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Mothaillín: Fabulous views to the west from the summit.

Ott Mountain to Slieve Meelmore

Mothaillín: Summit area as seen from Crossderry.

Crossderry: Towards Knocknabreeda and Stumoa Dúloigh

Glenbeigh to Galway's Bridge

Cable Car to the Hellfire Club - 20/10

Crossderry: Summit looking East.

Peak bagging in The Sperrins in autumn

Stumpa Dúloigh SE Top: Fine views to the East...

Knocknabreeda: View of Carrauntoohil from the summit.

Quad bikers in the Mournes

Slieve Foye

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Cnoc na Péiste Mountain Knocknapeasta A name in English
(Ir. Cnoc na Péiste [OSI 1:25,000], 'hill of the serpent/monster') Kerry County, in Arderin, Vandeleur-Lynam, Irish Best Hundred, Irish Highest Hundred, Irish 900s Lists, Well-bedded grey sandstone Bedrock

Height: 988m OS 1:50k Mapsheet: 78 Grid Reference: V83587 84178 This summit has been logged as climbed by 449 members. Recently by: wjnunan, GillSte, IainT, jacek22m, 21yearsgone, TriHarder, Philhanson, Kaiser, rleahy, ShayGlynn, ericjones, Martinpeak, jcincork, eugeneryan959, Twhunter1961
I have climbed this summit: NO (You need to be a logged-in member to change this.)

Longitude: -9.695595, Latitude: 51.997934 , Easting: 83587, Northing: 84178 Prominence: 253m,   Isolation: 0.5km
ITM: 483569 584235,   GPS IDs, 6 char: Kncknp, 10 char: Kncknpst
Bedrock type: Well-bedded grey sandstone, (Lough Acoose Sandstone Formation)

The lake below this peak is Loch Coimín Piast, 'lake of the little hollow of serpents'. Like many another Irish mountain lake, there was probably a story of a water-monster associated with it which has now been lost. In December 1943 an American Dakota aircraft crashed into the slopes of Cnoc na Péiste just above the lake. Pieces of the aircraft are still visible. A plaque here commemorates the 5 victims and there is another plaque at Cronin's Yard (Jim Ryan, Carrauntoohil and MacGillycuddy's Reeks, 80-81).   Cnoc na Péiste is the 4th highest summit in Ireland.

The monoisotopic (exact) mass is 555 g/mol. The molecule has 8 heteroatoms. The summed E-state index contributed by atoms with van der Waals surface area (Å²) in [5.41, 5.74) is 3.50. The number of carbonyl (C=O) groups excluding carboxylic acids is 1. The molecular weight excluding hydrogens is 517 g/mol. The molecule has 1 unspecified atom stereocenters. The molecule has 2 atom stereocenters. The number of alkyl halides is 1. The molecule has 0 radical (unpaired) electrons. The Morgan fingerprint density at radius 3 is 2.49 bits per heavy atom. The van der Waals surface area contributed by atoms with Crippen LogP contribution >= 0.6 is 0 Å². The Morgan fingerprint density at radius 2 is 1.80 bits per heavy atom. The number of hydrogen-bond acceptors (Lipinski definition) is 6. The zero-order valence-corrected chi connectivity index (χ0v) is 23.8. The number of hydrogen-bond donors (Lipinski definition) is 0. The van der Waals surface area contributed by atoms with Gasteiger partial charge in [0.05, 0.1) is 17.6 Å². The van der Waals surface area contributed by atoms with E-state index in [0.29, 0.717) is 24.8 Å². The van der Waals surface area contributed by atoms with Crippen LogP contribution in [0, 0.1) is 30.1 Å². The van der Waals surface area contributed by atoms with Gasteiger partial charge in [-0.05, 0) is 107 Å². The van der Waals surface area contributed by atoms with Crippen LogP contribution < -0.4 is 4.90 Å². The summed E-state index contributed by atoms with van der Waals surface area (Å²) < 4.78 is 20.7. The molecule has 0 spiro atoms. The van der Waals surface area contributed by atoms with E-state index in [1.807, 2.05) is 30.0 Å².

Trackback: http://mountainviews.ie/summit/4/
COMMENTS for Cnoc na Péiste << Prev page 1 2 3 4
MountainViews.ie Picture about mountain Cnoc na Péiste in area MacGillycuddy
Picture: Lough Googh from Cnoc na Péiste
Ascent from the Black Valley
by Wildcat  31 Aug 2013
I set off from the Black Valley hostel but, after a grim start on rough land with bracken higher than myself in places, I reached an insurmountable fence and had to return to the road. Although feeling more like the Australian Outback then the wilds of Kerry in temperatures over 30 degrees C, I followed the Black Valley road as far as Shamrock Farmhouse B&B, where I got permission to go through fields en route to Lough Googh.

A pleasant walk on short grass took me through several gates then good easy ground (but without a path) led to an easily-negotiated area of broken slabs and outcrops above 400m. I stopped for a break at Lough Googh, overlooked by beetling crags to the west. From there, easy grass flanks took me upwards (to the south-west), with a short path on the steepest section. Once on the ridge connecting Feabrahy and Cnoc na Péiste (at 600m), I continued north-west on fairly steep slopes with scattered rocks. Above 850m, I slanted leftwards, steeply uphill, to reach the col between Maolán Buí and Cnoc na Péiste, then a good path took me along the broad easy-angled ridge to the summit - 24 degrees C in the shade and nobody in sight. Views were a little hazy but the intimidating-looking ridge to An Gunna Mór looked sharp enough!

I returned to the hostel the same way although, with more time and less heat, a circular route over An Gunna Mór, Cruach Mhór and descending by the Derrycarna River would make a fine walk. Trackback: http://mountainviews.ie/summit/4/comment/15167/
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COMMENTS for Cnoc na Péiste << Prev page 1 2 3 4
(End of comment section for Cnoc na Péiste.)

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British summit data courtesy:
Database of British & Irish Hills
(Creative Commons Licence)
"ASTER+": Hillshade and Contours
Courtesy of Tiles GIScience Research Group @ Heidelberg University More detail here